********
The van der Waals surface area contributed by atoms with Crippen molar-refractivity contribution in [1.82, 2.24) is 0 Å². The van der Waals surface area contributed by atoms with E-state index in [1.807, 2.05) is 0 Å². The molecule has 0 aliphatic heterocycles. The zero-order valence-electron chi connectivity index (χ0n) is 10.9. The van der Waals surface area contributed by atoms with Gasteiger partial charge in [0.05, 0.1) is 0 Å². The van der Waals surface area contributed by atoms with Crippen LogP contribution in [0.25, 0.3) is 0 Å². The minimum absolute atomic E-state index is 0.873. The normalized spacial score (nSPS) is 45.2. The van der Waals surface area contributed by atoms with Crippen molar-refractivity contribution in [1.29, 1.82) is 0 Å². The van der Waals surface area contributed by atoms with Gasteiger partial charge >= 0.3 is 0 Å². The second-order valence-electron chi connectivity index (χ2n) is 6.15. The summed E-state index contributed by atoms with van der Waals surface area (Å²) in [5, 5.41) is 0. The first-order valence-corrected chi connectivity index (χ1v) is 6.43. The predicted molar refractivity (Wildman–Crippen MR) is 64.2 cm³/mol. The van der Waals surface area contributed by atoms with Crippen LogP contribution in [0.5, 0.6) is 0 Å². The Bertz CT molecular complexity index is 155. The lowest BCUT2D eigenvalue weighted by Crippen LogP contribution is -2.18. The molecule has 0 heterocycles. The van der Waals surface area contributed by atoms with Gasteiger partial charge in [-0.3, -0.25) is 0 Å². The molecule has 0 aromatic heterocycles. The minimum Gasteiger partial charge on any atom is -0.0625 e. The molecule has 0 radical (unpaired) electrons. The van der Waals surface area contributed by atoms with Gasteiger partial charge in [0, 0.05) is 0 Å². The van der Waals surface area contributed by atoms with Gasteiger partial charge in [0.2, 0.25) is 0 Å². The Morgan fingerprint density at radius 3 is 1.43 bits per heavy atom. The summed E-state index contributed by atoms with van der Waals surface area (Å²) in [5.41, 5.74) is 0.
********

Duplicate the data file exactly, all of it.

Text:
The van der Waals surface area contributed by atoms with Crippen molar-refractivity contribution in [1.82, 2.24) is 0 Å². The van der Waals surface area contributed by atoms with E-state index in [1.807, 2.05) is 0 Å². The molecule has 0 aliphatic heterocycles. The zero-order valence-electron chi connectivity index (χ0n) is 10.9. The van der Waals surface area contributed by atoms with Gasteiger partial charge in [0.05, 0.1) is 0 Å². The van der Waals surface area contributed by atoms with Crippen LogP contribution in [0.25, 0.3) is 0 Å². The minimum absolute atomic E-state index is 0.873. The normalized spacial score (nSPS) is 45.2. The van der Waals surface area contributed by atoms with Crippen molar-refractivity contribution in [1.29, 1.82) is 0 Å². The van der Waals surface area contributed by atoms with Gasteiger partial charge >= 0.3 is 0 Å². The second-order valence-electron chi connectivity index (χ2n) is 6.15. The summed E-state index contributed by atoms with van der Waals surface area (Å²) in [5, 5.41) is 0. The first-order valence-corrected chi connectivity index (χ1v) is 6.43. The predicted molar refractivity (Wildman–Crippen MR) is 64.2 cm³/mol. The van der Waals surface area contributed by atoms with Crippen LogP contribution in [0.5, 0.6) is 0 Å². The Bertz CT molecular complexity index is 155. The lowest BCUT2D eigenvalue weighted by Crippen LogP contribution is -2.18. The molecule has 0 heterocycles. The van der Waals surface area contributed by atoms with Gasteiger partial charge in [-0.3, -0.25) is 0 Å². The molecule has 0 aromatic heterocycles. The minimum Gasteiger partial charge on any atom is -0.0625 e. The molecule has 0 radical (unpaired) electrons. The van der Waals surface area contributed by atoms with Gasteiger partial charge in [0, 0.05) is 0 Å². The van der Waals surface area contributed by atoms with Gasteiger partial charge in [0.2, 0.25) is 0 Å². The Morgan fingerprint density at radius 3 is 1.43 bits per heavy atom. The summed E-state index contributed by atoms with van der Waals surface area (Å²) in [5.41, 5.74) is 0.